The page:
Almost everybody knows these facts: that Diego Armando Maradona was born on October 30, 1960 in Lanús, near Buenos Aires, Argentina. That his career in football clubs started with Argentinos Juniors (1976-80), Boca Juniors (1981 and 1995-97), Barcelona (1982-84), Napoli (1984-91), Sevilla (1992-93) and Newell's Old Boys (1993); that his debut was on Oct. 20, 1976 (Argentinos Jrs. vs. Talleres Cordoba 0-1); that his last match was on Oct. 25, 1997 (River Plate vs. Boca 1-2); that he played 588 official games of cups and leagues, scoring 312 goals (0.53 goals per match); that his first match with Argentina was on Feb. 27, 1977 (Argentina vs. Hungary 2-1) and his last match was on June 25, 1994 (Argentina vs. Nigeria 2-1), that he played 90 matches with the Argentine national team, scoring 34 goals (0.36 per match); he won 11 titles; won 1 World Cup for Youths in 1979, played 3 America Cups (1979-1987-1989, he never won this competition, but scored 4 goals in 11 matches), and played 4 World Cups (1982-1986-1990-1994, he won one and was runner-up in another, scored 8 goals in 21 matches).
So far, everything confirms the obvious thing, but I would like, honestly, to give a description that goes farther than every number and/or title; Diego is beyond this. I am almost 23 years old, I am a season ticket holder at Boca since 7 years, and it is long time that I go every Sunday (or when they play) to the glorious Bombonera stadium. And Boca, as Diego says, is more important than the players; the players go by, but the club and his fans always remain. But Diego does not say that the players who go by are the normal and the ordinary ones; Diego Armando Maradona does not. Diego does not go by. He is Boca and Boca is Diego.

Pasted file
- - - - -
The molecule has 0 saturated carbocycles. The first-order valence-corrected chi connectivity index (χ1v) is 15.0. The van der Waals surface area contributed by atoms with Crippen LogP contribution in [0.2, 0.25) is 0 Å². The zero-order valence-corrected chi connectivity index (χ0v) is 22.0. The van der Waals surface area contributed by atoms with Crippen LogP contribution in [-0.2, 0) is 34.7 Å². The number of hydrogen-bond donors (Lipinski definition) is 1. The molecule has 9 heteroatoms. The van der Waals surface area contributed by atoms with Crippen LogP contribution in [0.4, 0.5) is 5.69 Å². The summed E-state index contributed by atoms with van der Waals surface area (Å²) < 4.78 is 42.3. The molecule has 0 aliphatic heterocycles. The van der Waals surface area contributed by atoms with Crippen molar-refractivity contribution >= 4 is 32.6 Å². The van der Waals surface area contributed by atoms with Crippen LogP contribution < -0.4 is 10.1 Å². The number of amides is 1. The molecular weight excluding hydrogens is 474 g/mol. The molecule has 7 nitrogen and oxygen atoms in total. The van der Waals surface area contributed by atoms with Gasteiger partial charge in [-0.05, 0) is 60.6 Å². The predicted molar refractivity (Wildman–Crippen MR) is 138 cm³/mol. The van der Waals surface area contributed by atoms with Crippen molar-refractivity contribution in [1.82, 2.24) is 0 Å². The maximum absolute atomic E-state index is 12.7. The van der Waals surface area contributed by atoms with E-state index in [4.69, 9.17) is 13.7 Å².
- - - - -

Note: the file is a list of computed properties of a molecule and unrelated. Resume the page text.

Boca's last years were not very good about titles and victories. Fortunately, we became champions recently, after 6 years. But I, in all these years without winning a title, never repented of paying a ticket for the match: it is very simple, Boca does not depend on its results, because it has an infinite greatness. And much of this greatness is due to "the" Diego.
It becomes very difficult for me to describe what I was feeling when Diego came back to Boca... I arrived at the stadium long before the match, and I swear that the final result of the match was only an excuse, it did not matter. When Boca was coming out of the tunnel, the first of the players was "the" Diego (there are many Diegos, "the" Diego is only one). His way of walking, his jumps, his way to raise his arms to greet the fans... and when the match started, ah! This was real art. His unique way of caressing the ball with his left shoe, his movement in the field with the tongue out of his mouth, and always careful with his teammates, always doing something unpredictable.
He came back to Boca as a king. He did not have anything to prove. But without doubts, he was running towards the ball as a 20-years-old boy. He had the illusion of somebody playing in the yard of his house, bouncing a rubber ball against the wall...
And with the national team, well, there are even greater words. Seeing Diego entering the field with his strip of captain and the number 10 on his blue and white jersey, goes way beyond every possible description. Simply, it gave sense to football and to life. These are the best words to describe that.
I am resigned. I know that in my life I will see many great players. Many of them will be skillful and talentful. We will win some matches, some tournaments, and we will lose others. But it will never be the same. I always thank God for being born in Diego's years and for having seen and enjoyed almost all Diego's football career. But please, don't us think that there will be another one like him. Diego, at birth, wrote his name in history.